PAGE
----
From the start we were on a flyer. Usually it takes Becker a few laps to get up to speed and find a rhythm, so I figured we would just go as hard as possible from the start and just keep it that way for all 6 laps. Again for the first lap there was a flurry of color behind us. There were 2-3 different bikes fighting each other for the second spot. None of them were red though, so neither Becker nor Lucky 13 were in sight yet. Lap 2 and 3 were really smooth. We seemed ahead by a significant margin, but I really don’t know. The only time I could really look was from the front straight, looking back to Turn 7. Any bike there would be at least 20 seconds behind you though, so I just kept pushing.
Gina was hitting all her marks like a pro and the first three laps were the same for me… then my arms started to go numb again. I was still being beat to death in the fast right turns (2, 8, and 9). The turns are so long they require you to hold the handlebars against tremendous forces… the bumps shaking your entire upper body. Combine that with holding the weight of myself and Gina in right hand turns and it just becomes exhausting. I knew our lap times were dropping, but where was Becker?
With lap four we had lost pace, but on lap 5 I was seriously experiencing muscle failure. Not the, “ow this hurts” variety, but the physical inability to get my legs to hold me in the bike. I finally gave up on bracing with my left leg and just dug my right leg in and tried to use my elbows for support. It really felt like I was going to just get sucked off the bike by the G-force, then the funniest thing happened.
Gina had obviously sensed us flopping around more and more in right turns. Afterall, she is laying on my back. Well, not the type to ignore a problem she could do something about, Gina changed her body position to allow her left arm free to grab my torso and pull me back into position. Talk about a trooper! Here she is, climbing all over the bike for six laps, and still has the energy to give me some support. I suppose it makes sense if you think about it. Fast tracks mean less climbing around for the passenger, whereas short tracks tire them out. As a driver, the long, sweeping turns of fast tracks actually wear you out. Tight tracks are still tiring, but your left and right side muscles get a to trade duties.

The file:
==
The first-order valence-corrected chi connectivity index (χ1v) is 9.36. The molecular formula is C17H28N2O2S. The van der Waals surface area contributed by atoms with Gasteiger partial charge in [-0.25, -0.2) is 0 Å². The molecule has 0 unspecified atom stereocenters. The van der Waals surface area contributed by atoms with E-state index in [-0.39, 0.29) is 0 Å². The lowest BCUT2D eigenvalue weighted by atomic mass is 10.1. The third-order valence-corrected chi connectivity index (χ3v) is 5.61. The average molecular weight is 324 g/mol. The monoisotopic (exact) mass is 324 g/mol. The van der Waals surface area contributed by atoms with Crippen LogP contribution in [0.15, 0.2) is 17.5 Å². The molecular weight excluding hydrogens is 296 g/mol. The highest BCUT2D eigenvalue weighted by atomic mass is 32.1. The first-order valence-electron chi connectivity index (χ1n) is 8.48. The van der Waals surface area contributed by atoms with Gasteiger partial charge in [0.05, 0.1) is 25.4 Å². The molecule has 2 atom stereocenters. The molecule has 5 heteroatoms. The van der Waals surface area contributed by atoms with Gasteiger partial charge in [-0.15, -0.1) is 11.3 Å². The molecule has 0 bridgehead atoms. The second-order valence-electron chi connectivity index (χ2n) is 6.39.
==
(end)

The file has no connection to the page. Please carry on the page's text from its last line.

Either way, we picked up the white flag and I could not see anything in my mirror. This was extremely odd. I was even scanning the track edge to see if Becker had broke down or spun. On the front straight the mirror is good enough to show a vague picture of what’s behind you. If it’s not the brown of the desert sand, someone is on their way. The mirror was dirt-drown and sky-blue. In Turn 2 my focus was on lap traffic. There was a vintage machine but they were clear to my left. Ahead of them there was a bike on the extreme left. There was no way to go around them except on the inside, but they were at the entrance to the corner. Suddenly they dove in and I was out of options immediately. I was not going to clear them by the time they reached the inside edge of the track. I was going to hit them if I went to the outside.
I got all over the brakes and hoped that Gina was looking up to see the impending disaster. Just a few feet from impact I decided it would be better to hit the dirt than another bike and I shot off to the left. I missed them by a little over a foot and immediately turned right and opened the throttle. Somehow the bike did not spin. We were offline and in the loose dirt on track’s edge, but the bike maintained. My mind went back to the race and we completed the final lap alone, winning by a safe margin.
And that was round 2 of the SRA-West Formula Sidecar Series. Another race was only four days away in a track we had never been to, with a new challenger that had the home-field advantage. I’d love to tell that story but there is simply too much on the plate at the moment. The team is trying to find a path into international competition and we have a massive amount of repair/rebuild work to do before Pikes Peak (barely a month away). We also got ourselves a new (to us) van and it needs a bit of work if it is going to tow us through the Colorado mountains. At least I can leave you all on a good note; a double win to make us 4/4 so far in the season.